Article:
Please bare with me this month. At the beginning of July I had foot surgery, and while I tried to do what I could to get blogs sorted out in a space of 2 weeks, it did not happen. So I am going to share images that I took back in December 2015 at a fundraiser. Some of you may know that I am passionate about serving those who are unable to serve themselves. Growing up in Africa, I was exposed to many levels of poverty. Children starving. Lack of education. Lack of healthcare. Lack of planning.
In late November 2015 I met a doctor who was passionate about similar areas of ministry. After the devastating earthquake that hit Haiti in 2010, Dr Fredeline Amedee-Benjamin and her brother, Reubens, who are of Haitian heritage, felt an intense need to go to Haiti and see what they could do. They were shocked at the devastation and wanted to do something to make a difference. When back in the USA, they started to discuss how they could make a difference. They both strongly believe they way of the future is education. However, to build a school costs money. To start off you need land. Through many discussions it came about that Dr Amedee- Benjamin’s grandfather owned land in Haiti and after negotiations with all family members they finally had the land to build the school.
A mission was established: “B.A.T.I. School is a non-profit organization focused on making long-term investments in education through the use of agriculture, bringing about sustainable solutions and long-lasting change for the future leaders of Haiti.
The vision was defined: “One of Haiti’s bright spots is the availability of vast intrinsic resources. With over 5 acres of arable land allocated specifically for the school’s use, our goal is to create a self-sufficient environment where the crops we grow will be used as a source of food for our students while also genereating income for future development of the school campus.”
And so B.A.T.I. school was born. This school will give the children a chance at a better future.
bati (bah tee): verb 1. To build or construct by assembling and joining parts. (French/Creole)
Many children come from marginalized communities and the schools are a safe place for them. Added to that they will get lunch each day. For some children that may be the only meal they get.
In addition to the crops grown on the farm, B.A.T.I. school directors made the decision that they needed a sustainable way to raise funds and the way they choose to do this was through the process of growing coffee on the farm. By selling the coffee they would be able to create additional income apart from fundraising to help build and sustain the school.
Like any kind of mission development fundraising is a very defining part of this endeavor. This is where I come in. I was invited to attend the fundraiser and instead offered to take photo’s at the event. B.A.T.I. school hosted a painting party. At the event they also sold their coffee. The hosts provided food of Haitian origins and it tasted so good. The mood was set, the hum of voices concurred my observation.
After they passionately shared their vision for Bati school, the painting fundraiser began. Here are some images from the evening’s fundraiser.
It was a fun evening, everyone left with their painting, a sense of having really had a fun evening and a bit more knowledge about B.A.T.I school.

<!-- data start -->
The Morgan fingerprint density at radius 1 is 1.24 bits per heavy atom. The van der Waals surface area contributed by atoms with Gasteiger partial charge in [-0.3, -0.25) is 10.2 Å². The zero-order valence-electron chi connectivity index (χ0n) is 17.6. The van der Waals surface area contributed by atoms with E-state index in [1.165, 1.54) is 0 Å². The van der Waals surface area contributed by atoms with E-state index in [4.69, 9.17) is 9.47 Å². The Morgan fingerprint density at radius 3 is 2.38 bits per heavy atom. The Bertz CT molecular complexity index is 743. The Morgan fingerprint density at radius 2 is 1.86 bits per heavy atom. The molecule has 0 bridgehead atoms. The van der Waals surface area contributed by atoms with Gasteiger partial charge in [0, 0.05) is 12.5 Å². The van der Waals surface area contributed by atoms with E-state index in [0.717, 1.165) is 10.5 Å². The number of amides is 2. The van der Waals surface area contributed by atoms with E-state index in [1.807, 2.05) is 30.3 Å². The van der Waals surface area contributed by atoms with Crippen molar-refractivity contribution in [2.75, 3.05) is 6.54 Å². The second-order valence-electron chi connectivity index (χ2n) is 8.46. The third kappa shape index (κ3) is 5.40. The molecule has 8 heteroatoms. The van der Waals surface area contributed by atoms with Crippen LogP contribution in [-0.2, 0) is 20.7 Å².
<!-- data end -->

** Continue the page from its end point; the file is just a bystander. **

Bati School Farm Coffee
At B.A.T.I. school they are not just building a school they are building a future. You can help to build that future to. If you want to know more about B.A.T.I. school head over to their facebook page and read more about it.
It takes a village to raise a child. Are you interested in being part of that village? Read more on the webpage on what you can do. You can also make a donation via the webpage or learn more about purchasing their coffee.
My final note – I know Dr Amedee-Benjamin personally. I have seen her passion and excitement when she talks about the school. I have seen her commitment to developing the school. She travels to Haiti every 2 months. This is not some small endeavor, this is a passion to serve a community who desperately need help, education, healthcare, and to know that they are valued.
Education is the most powerful weapon
we can use to change the world
~ Nelson Mandela
Thank you for joining me for this month’s 30 minutes. This is a circle blog. Please take time to visit my fellow blogger Stacey Markel Photography | MD Family, Child & Senior Photographer and see what she has for you this month. Keep following the circle to see what the other photographers have shared this month. Don’t forget to leave a little love on their pages.
30 Minutes changed their name to Journey to an Artist. If you want to know more about Journey to an Artist head over to their Facebook page, or to the blog page. There is new and exciting happenings going on with the group Journey to an Artist that you are sure to want to check it out.
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What a beautiful project! I guess your photos were an enormous help to make it public.
Thank you Sonja. I do hope they help to raise funds. Maybe one day I will get down there with them to learn more about it.
What great images you have captured and I loved learning more about Bati – hust wonderful!
Well done, Sharleen! Great organization and great photos! It’d be wonderful if you could go down to Haiti sometime to take photos there.
Thank you Colleen. I hope I do one day. It would be an amazing trip.